This will be a multi-part series, with each entry focusing on one aspect of RMM functionality (monitoring, patching, scripting, remote access, etc.) and providing a comparison of how each of the three solutions approaches the functionality and how well they deliver, noting gotchas to be aware of.

For those of you who aren’t familiar with me, I have been involved with providing managed services in the SMB space since mid-2003.  In mid-2004 we were one of Level Platforms’ earliest customers.  In early 2006 we added Kaseya and started running it side-by-side with Managed Workplace.  Finally, in mid 2008 we began working with IT Control Suite as well.  I spent two years as CTO of MSPSN, and during that time MSPSN offered vendor-agnostic NOC services, allowing SMB MSPs to use whatever RMM product they wanted.  Part of my duties included administering multiple RMM installations to keep them in sync with MSPSN’s standardized monitoring and ticketing configuration, but also training NOC staff on these products as well.  As a result, I have in-depth first-hand experience with these products.  I know each one’s killer features, what they do well, what they could do better, and in some cases what they flat-out don’t do.

Before we dive in with the series, it is important to note that if you are providing Managed Services, and do not have any RMM solution in place, any one of these is a viable choice that will enhance your offering(s) and help streamline your service delivery.  There is no wrong answer – just a potentially better answer depending on your needs and priorities in an RMM solution.  Just be aware that no RMM is truly “set it and forget it” – they all require on-going administrative effort to keep doing their job well, although some do require less admin overhead than others.

You do know about GroupBoard?

Just like they did with SharePoint Services 2.0, Microsoft has released application templates for SharePoint Services 3.0, which can be found here.  And while you’re there, take a minute to read through the list of Server Admin Templates that are coming soon . . .  there’s several things in there that I can’t wait to get my hands on.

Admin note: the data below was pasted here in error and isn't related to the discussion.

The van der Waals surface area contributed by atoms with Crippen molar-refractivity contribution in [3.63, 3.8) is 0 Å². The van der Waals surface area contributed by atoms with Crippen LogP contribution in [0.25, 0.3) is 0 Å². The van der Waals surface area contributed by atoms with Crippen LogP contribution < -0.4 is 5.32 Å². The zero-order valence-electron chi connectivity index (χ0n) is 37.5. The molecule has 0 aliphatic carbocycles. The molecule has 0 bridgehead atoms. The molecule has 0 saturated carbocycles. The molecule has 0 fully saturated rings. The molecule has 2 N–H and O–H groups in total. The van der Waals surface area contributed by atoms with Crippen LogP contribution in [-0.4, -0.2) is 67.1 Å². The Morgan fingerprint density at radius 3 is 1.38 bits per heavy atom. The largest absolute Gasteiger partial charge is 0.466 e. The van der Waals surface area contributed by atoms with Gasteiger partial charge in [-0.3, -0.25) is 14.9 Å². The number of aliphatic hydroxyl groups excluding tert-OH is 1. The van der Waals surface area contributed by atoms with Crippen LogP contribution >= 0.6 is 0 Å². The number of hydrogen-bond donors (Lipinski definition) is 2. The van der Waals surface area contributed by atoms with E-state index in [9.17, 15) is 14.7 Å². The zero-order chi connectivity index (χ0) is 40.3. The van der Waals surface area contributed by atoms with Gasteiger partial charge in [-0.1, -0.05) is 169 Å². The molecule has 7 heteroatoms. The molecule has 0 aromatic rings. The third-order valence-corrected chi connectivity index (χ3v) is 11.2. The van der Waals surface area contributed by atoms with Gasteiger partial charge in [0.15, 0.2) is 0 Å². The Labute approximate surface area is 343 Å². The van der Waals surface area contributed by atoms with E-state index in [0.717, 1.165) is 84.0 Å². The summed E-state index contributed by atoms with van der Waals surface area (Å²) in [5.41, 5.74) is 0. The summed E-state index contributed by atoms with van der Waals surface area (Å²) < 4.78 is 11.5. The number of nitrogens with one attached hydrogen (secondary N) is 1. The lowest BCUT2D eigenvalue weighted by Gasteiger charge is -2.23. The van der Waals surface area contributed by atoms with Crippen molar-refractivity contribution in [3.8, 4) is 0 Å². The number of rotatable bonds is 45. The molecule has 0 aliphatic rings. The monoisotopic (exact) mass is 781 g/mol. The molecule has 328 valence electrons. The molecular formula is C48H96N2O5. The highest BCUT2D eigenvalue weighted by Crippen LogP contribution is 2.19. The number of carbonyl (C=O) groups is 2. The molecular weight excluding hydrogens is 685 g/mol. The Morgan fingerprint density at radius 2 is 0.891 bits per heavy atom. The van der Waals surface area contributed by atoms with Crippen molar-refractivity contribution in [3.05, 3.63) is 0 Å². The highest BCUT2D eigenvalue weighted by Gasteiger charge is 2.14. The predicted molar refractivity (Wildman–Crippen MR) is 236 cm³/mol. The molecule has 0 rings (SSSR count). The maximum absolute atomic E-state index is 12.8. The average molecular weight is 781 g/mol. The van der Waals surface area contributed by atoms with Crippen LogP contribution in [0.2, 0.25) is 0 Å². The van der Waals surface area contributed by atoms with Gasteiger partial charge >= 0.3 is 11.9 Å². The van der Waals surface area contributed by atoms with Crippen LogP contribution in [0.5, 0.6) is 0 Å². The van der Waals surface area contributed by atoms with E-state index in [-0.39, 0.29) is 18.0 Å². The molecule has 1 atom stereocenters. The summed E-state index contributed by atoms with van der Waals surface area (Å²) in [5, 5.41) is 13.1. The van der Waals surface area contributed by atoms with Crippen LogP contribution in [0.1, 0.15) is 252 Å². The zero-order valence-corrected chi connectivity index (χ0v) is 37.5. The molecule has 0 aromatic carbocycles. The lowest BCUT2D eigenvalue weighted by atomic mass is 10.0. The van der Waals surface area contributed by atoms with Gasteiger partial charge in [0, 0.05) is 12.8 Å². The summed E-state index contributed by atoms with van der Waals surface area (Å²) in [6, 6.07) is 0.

So far, the most exciting of the offerings is the GroupBoard template:

This single template has standard many of the most popular functionality requests that I’ve had from clients and end users over the last couple years, including:

*   In/Out Board

*   “While You Were Out” messaging

*   Resource Grouping / Organization Chart

*   Timesheets

Definitely worth taking a look at.

Moving to QuickBooks 2007

Anyone who has spent any time with me is familiar with my complete and utter loathing of everything Intuit.  But instead of ranting about how it’s an inferior, bloated, poorly-coded application that ignores both IT and accounting best practices, I’m going to provide some hopefully useful information on how to get QB 2007 to work in a network environment when you’re moving up from QB 2006. 

Like most of us in the SMB space, we have a lot of customers running QuickBooks.  We were eventually able to get virtually all of our SBS customers who purchased QB2006 running with the data living on their server.  Of course, this required installing the complete QB2006 app on the server – which I wasn’t exactly thrilled about.  As you may know, with QuickBooks 2007 Intuit has actually started making some progress towards a network friendly app.  Now, I don’t know if someone at Intuit started thinking – or if maybe Susan’s 2×4 finally hit home.  Regardless – with QuickBooks 2007 it now has a server install option (we no longer need to install the full app on the server), and it also supports running as a non-admin.  Who’da thunk?  [:)]

So, I’ve now moved three different clients from QuickBooks Pro 2006 to QuickBooks Pro 2007.  Since I didn’t like having the full QB app on the server, and I now no longer have to – I decided to completely uninstall QB2006 from the server, then run the server install of QB2007.  However, when I installed QB2007 on the clients, they couldn’t open the company files on the server.  After digging around for a little bit – I found the culprit:  Intuit.  Believe it or not, the QuickBooks 2006 uninstall routine did not remove the QuickBooksDB service.  Of course, QB2007 installs its own new data service (QuickBooksDB17) – so I was left with two QB data services running and not playing nice with each other.  Since I’ve seen this with every upgrade I’ve done so far, I figured there is a chance someone else might run in to it [:)]

The simple solution is to stop both services, remove the old QuickBooksDB service, then start the new QuickBooksDB17 service and you’re good to go.

If you need a refresher on removing Windows services – download the Windows 2003 Resource Kit Tools here.  Once you’ve installed the reskit tools on your server, click on Start | Programs | Windows Resource Kit Tools | Command Shell  then enter the following command:


Start the new QuickBooksDB17 service and voila!

The Winds of Change . . .

Can you believe that this Wednesday, October 25th – marks the 5 year anniversary of the launch of Windows XP?  5 years!  Wow, no wonder things have been pretty comfortable and cozy on the help desk front – work with an OS for that long and you’re bound to know it inside and out.